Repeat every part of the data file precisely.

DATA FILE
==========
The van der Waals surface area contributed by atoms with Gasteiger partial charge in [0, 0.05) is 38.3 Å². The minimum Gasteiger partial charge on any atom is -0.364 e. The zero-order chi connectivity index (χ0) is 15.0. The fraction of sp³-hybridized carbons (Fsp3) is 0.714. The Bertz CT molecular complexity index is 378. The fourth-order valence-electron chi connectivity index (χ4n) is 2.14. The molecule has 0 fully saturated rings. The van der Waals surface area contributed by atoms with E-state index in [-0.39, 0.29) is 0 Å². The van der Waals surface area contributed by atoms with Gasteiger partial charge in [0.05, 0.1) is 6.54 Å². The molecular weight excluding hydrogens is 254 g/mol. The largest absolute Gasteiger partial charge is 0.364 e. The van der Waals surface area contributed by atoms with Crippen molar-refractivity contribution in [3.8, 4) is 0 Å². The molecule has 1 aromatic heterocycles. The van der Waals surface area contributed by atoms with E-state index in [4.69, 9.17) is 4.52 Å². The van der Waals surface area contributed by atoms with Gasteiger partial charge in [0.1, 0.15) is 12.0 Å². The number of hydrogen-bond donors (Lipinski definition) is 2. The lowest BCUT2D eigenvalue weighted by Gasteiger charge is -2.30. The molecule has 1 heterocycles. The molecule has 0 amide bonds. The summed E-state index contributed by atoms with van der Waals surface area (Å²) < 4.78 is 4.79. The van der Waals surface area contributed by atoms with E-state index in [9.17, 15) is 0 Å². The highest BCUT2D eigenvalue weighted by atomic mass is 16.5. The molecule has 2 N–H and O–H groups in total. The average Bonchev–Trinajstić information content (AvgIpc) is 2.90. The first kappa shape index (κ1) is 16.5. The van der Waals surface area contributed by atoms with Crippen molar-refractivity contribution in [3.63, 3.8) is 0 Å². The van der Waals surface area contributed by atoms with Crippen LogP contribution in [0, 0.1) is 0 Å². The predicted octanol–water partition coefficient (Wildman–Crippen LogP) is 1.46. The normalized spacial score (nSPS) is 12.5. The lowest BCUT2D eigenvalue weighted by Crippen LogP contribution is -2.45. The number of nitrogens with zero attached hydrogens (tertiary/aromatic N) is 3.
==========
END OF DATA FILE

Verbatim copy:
The van der Waals surface area contributed by atoms with Gasteiger partial charge in [0, 0.05) is 38.3 Å². The minimum Gasteiger partial charge on any atom is -0.364 e. The zero-order chi connectivity index (χ0) is 15.0. The fraction of sp³-hybridized carbons (Fsp3) is 0.714. The Bertz CT molecular complexity index is 378. The fourth-order valence-electron chi connectivity index (χ4n) is 2.14. The molecule has 0 fully saturated rings. The van der Waals surface area contributed by atoms with E-state index in [-0.39, 0.29) is 0 Å². The van der Waals surface area contributed by atoms with Gasteiger partial charge in [0.05, 0.1) is 6.54 Å². The molecular weight excluding hydrogens is 254 g/mol. The largest absolute Gasteiger partial charge is 0.364 e. The van der Waals surface area contributed by atoms with Crippen molar-refractivity contribution in [3.8, 4) is 0 Å². The molecule has 1 aromatic heterocycles. The van der Waals surface area contributed by atoms with E-state index in [4.69, 9.17) is 4.52 Å². The van der Waals surface area contributed by atoms with Gasteiger partial charge in [0.1, 0.15) is 12.0 Å². The number of hydrogen-bond donors (Lipinski definition) is 2. The lowest BCUT2D eigenvalue weighted by Gasteiger charge is -2.30. The molecule has 1 heterocycles. The molecule has 0 amide bonds. The summed E-state index contributed by atoms with van der Waals surface area (Å²) < 4.78 is 4.79. The van der Waals surface area contributed by atoms with E-state index in [9.17, 15) is 0 Å². The highest BCUT2D eigenvalue weighted by atomic mass is 16.5. The molecule has 2 N–H and O–H groups in total. The average Bonchev–Trinajstić information content (AvgIpc) is 2.90. The first kappa shape index (κ1) is 16.5. The van der Waals surface area contributed by atoms with Crippen molar-refractivity contribution in [3.63, 3.8) is 0 Å². The van der Waals surface area contributed by atoms with Crippen LogP contribution in [0, 0.1) is 0 Å². The predicted octanol–water partition coefficient (Wildman–Crippen LogP) is 1.46. The normalized spacial score (nSPS) is 12.5. The lowest BCUT2D eigenvalue weighted by Crippen LogP contribution is -2.45. The number of nitrogens with zero attached hydrogens (tertiary/aromatic N) is 3.